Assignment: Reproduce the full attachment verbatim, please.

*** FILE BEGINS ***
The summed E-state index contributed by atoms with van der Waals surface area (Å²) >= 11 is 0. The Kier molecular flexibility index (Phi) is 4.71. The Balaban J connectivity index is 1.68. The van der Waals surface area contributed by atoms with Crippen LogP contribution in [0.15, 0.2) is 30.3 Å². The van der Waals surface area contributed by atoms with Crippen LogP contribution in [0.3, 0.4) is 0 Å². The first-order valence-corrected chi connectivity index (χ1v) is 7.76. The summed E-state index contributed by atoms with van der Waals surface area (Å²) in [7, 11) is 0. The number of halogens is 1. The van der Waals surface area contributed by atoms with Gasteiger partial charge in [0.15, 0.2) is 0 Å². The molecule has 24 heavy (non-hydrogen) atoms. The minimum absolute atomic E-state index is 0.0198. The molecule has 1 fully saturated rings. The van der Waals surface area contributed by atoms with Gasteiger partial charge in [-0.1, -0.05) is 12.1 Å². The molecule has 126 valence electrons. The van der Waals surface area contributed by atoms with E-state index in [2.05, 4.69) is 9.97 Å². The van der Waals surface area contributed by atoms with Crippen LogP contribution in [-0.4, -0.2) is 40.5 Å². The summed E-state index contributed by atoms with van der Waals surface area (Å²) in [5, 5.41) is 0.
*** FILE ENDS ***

The summed E-state index contributed by atoms with van der Waals surface area (Å²) >= 11 is 0. The Kier molecular flexibility index (Phi) is 4.71. The Balaban J connectivity index is 1.68. The van der Waals surface area contributed by atoms with Crippen LogP contribution in [0.15, 0.2) is 30.3 Å². The van der Waals surface area contributed by atoms with Crippen LogP contribution in [0.3, 0.4) is 0 Å². The first-order valence-corrected chi connectivity index (χ1v) is 7.76. The summed E-state index contributed by atoms with van der Waals surface area (Å²) in [7, 11) is 0. The number of halogens is 1. The van der Waals surface area contributed by atoms with Gasteiger partial charge in [0.15, 0.2) is 0 Å². The molecule has 24 heavy (non-hydrogen) atoms. The minimum absolute atomic E-state index is 0.0198. The molecule has 1 fully saturated rings. The van der Waals surface area contributed by atoms with Gasteiger partial charge in [-0.1, -0.05) is 12.1 Å². The molecule has 126 valence electrons. The van der Waals surface area contributed by atoms with E-state index in [2.05, 4.69) is 9.97 Å². The van der Waals surface area contributed by atoms with Crippen LogP contribution in [-0.4, -0.2) is 40.5 Å². The summed E-state index contributed by atoms with van der Waals surface area (Å²) in [5, 5.41) is 0.